The European Patent Office (EPO) has been asked by the EU member states to administer the unitary patent system. The unitary patent - or "European patent with unitary effect" - is a European patent, granted by the EPO under the rules and procedures of the European Patent Convention, to which, upon request of the patent proprietor, unitary effect is given for the territory of the 25 Member States participating in the unitary patent scheme. The EPO claims that, with the unitary patent, the patent-granting system will be truly "supranatural" in nature and aim. Not only will it provide a simplified patent procedure at a lower cost, the unitary patent system will also make patent protection more accessible (especially to SME's), increase legal certainty and enhance Europe's attractiveness towards international investors.

The development of a unitary patent entails an equally intensive discussion with regards to a unified patent court (UPC). Under this future system, a unitary patent will be automatically valid throughout the Union, in the EPO language it is granted, under a unitary litigation system. The Agreement on the Unified Patent Court took place the 19 February 2013 and was signed by 24 EU Member States (it will need to be ratified by at least 13 states to enter into force). This agreement would create a specialised patent court with exclusive jurisdiction over both European as well as Unitary patent litigation. The UPC will comprise of a Court of First Instance, composed of a central division (with a seat in Paris and two sections in London and Munich), a Court of Appeal, located in Luxembourg) and a Registry.

The major difference between the unitary patent and the existing European patent will be in the post-grant phase, when the patent proprietor decides on what geographical coverage is needed. After the patent is granted, the patent proprietor can opt for either of the following: a European patent (characterised by individual "territorial protection"), or a unitary patent (with unitary territorial protection in all the states participating in the new co-operation scheme).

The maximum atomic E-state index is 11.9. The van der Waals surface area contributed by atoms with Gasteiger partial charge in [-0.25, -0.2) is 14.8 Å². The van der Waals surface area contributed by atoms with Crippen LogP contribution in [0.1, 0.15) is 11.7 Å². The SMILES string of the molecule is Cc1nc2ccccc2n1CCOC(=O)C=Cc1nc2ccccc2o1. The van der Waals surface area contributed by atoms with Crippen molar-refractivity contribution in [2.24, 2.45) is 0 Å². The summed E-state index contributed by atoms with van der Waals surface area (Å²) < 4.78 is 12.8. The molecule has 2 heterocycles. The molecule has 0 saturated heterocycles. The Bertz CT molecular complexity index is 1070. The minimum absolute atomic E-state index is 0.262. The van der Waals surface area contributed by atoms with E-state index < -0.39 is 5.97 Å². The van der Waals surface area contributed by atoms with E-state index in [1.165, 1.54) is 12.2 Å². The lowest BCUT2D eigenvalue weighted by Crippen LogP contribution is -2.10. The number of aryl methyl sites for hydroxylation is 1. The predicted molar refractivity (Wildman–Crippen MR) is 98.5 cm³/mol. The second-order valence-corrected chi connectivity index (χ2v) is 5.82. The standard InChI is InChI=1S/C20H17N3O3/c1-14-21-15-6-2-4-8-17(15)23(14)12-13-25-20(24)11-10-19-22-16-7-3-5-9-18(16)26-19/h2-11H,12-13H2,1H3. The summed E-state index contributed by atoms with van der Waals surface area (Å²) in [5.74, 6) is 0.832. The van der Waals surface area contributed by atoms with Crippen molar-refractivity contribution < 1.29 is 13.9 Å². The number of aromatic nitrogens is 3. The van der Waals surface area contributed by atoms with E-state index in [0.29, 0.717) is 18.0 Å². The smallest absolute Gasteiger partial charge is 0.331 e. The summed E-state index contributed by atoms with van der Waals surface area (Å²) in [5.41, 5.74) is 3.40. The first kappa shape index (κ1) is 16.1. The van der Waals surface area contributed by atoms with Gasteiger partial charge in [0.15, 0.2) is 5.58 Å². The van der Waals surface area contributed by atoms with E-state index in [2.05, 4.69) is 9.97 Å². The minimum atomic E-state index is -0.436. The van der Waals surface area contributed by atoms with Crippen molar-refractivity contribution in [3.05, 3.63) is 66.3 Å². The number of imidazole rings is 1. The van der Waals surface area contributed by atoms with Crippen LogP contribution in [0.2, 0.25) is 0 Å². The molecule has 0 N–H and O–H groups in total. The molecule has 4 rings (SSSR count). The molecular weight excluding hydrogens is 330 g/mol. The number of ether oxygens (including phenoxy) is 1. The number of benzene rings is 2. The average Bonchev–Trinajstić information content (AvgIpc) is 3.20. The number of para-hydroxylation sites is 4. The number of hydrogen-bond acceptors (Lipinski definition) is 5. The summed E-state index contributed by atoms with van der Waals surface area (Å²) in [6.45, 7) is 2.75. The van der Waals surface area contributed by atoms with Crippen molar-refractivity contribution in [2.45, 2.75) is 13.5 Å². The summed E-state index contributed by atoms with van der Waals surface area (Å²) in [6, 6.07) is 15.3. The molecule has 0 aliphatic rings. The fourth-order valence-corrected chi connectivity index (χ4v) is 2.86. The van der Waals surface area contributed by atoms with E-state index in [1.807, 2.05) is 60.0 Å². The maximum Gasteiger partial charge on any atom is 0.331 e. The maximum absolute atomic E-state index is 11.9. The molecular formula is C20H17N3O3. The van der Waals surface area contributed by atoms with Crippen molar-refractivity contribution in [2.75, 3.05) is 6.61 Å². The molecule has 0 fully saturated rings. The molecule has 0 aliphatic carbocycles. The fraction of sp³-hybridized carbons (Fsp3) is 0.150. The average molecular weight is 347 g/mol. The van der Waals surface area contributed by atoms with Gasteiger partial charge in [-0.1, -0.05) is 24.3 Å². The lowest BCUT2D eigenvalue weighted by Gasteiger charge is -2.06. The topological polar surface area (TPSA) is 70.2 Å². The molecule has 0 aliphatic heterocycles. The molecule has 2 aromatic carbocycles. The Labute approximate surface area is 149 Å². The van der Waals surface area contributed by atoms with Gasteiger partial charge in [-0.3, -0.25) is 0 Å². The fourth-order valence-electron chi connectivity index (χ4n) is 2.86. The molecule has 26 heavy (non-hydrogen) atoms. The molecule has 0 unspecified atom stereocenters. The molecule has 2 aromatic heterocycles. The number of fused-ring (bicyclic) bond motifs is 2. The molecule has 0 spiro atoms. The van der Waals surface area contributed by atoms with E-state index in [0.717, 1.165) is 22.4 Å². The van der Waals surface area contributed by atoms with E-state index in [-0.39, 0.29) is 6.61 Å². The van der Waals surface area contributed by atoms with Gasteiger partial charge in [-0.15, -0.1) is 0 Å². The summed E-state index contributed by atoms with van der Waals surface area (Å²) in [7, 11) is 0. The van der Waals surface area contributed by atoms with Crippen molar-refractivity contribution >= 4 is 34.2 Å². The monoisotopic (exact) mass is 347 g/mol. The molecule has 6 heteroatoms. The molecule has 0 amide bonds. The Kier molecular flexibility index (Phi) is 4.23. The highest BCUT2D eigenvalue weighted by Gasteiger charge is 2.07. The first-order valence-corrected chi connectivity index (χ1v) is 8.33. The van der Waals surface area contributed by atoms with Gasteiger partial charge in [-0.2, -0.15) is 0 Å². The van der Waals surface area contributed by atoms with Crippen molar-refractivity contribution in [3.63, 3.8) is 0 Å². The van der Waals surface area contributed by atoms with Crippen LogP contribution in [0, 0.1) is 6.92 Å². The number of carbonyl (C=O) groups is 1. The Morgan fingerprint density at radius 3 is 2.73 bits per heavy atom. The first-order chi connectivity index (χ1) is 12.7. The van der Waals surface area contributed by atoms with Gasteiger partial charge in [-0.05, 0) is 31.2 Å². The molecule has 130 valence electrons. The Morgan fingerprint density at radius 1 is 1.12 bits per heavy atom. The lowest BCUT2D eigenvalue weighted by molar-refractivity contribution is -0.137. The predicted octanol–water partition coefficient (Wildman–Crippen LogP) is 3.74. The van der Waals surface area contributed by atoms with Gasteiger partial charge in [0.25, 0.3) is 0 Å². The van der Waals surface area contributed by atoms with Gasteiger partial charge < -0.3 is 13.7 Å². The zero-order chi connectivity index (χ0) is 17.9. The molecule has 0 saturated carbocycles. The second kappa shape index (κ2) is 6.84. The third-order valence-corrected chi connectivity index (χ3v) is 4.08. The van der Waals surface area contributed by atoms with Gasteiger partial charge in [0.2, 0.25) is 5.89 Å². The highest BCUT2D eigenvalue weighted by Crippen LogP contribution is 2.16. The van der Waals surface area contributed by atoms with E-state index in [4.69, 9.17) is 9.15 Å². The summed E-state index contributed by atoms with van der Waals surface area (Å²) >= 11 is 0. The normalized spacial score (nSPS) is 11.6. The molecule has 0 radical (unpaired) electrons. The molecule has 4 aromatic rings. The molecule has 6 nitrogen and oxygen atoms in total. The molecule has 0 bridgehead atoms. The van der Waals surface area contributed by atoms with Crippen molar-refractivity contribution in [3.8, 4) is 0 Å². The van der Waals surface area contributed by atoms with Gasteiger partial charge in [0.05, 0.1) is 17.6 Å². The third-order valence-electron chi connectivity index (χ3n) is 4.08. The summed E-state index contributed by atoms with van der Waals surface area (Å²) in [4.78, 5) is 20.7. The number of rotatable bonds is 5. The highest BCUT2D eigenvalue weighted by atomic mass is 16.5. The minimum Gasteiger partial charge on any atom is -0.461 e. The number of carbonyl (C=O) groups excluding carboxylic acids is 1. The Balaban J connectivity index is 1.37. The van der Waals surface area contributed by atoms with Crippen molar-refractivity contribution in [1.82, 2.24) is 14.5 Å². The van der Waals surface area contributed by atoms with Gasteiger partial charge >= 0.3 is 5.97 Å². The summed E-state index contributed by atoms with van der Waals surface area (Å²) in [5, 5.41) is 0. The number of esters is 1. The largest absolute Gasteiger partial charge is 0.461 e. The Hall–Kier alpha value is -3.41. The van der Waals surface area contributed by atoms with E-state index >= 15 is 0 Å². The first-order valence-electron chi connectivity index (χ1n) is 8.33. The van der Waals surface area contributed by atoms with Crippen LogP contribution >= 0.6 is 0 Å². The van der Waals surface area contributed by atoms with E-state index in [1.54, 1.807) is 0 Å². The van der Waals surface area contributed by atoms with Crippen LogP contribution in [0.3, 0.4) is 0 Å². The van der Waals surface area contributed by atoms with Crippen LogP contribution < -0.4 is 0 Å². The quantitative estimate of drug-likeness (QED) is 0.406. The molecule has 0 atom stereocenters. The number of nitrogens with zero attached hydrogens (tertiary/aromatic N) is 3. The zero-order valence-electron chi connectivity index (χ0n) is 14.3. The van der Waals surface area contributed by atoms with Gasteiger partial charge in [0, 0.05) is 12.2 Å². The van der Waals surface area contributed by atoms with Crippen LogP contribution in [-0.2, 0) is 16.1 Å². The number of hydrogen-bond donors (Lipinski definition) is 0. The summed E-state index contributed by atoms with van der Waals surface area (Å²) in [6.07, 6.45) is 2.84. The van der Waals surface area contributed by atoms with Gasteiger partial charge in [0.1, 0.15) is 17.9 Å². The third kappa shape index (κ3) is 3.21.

Global Challenges

The European Patent Office (EPO) has made it a top priority to maximise the dissemination of patents, not only as a form of legal protection, but as a source of technical information (e.g. space and medical technologies) for scientists and investors. This priority was promoted through a wide range of EPO-hosted sessions during the conference, EU Science: Global Challenges, Global Collaboration (ES:GC2), which was organised by ISC Intelligence in Science from the 4th through to the 8th of March 2013. This conference was held at the European Parliament in Brussels and provided a unique platform for members of industry, research and academia, policy makers and decision makers to address the major issues and developments in their respective fields. 

In its key plenary session, Patents and Innovation, the EPO invited scientists, academics and members of industry and business to attend an interdisciplinary panel discussion on the role of patents in driving European innovation. The discussion was targeted to scientists and investors, to motivate them to pursue patent protection for their technical innovations in Europe. The panellists addressed a comprehensive set of recommendations to improve this link between patents and innovation. These recommendations included the legal and commercial implications of the EPO’s unitary patent for Europe, against decentralised national patent law. There was a general push from the panel to make patent information more accessible to scientists and inventors, universities, stakeholders and companies throughout Europe to use patents as a reliable proxy to measure innovative capacities of technical inventions (e.g. nanotechnology or green technology). These recommendations were strengthened by the EPO’s Winner of the European Inventor Award 2012, Josef Bille’s, of the University of Heidelberg, presentation of his patented device for laser eye surgery.

In addition to hosting a plenary, EPO involvement in ES:GC2 was characterised by a wide variety of events: Drop-in Sessions with EPO Patent Examiners on Patent Information, Patents for use in Medical Technology and Space Technology, as well as Technical Sessions titled
Patent Information to Support Research, Bringing Research to Market and Your Invention: Protect and Profit.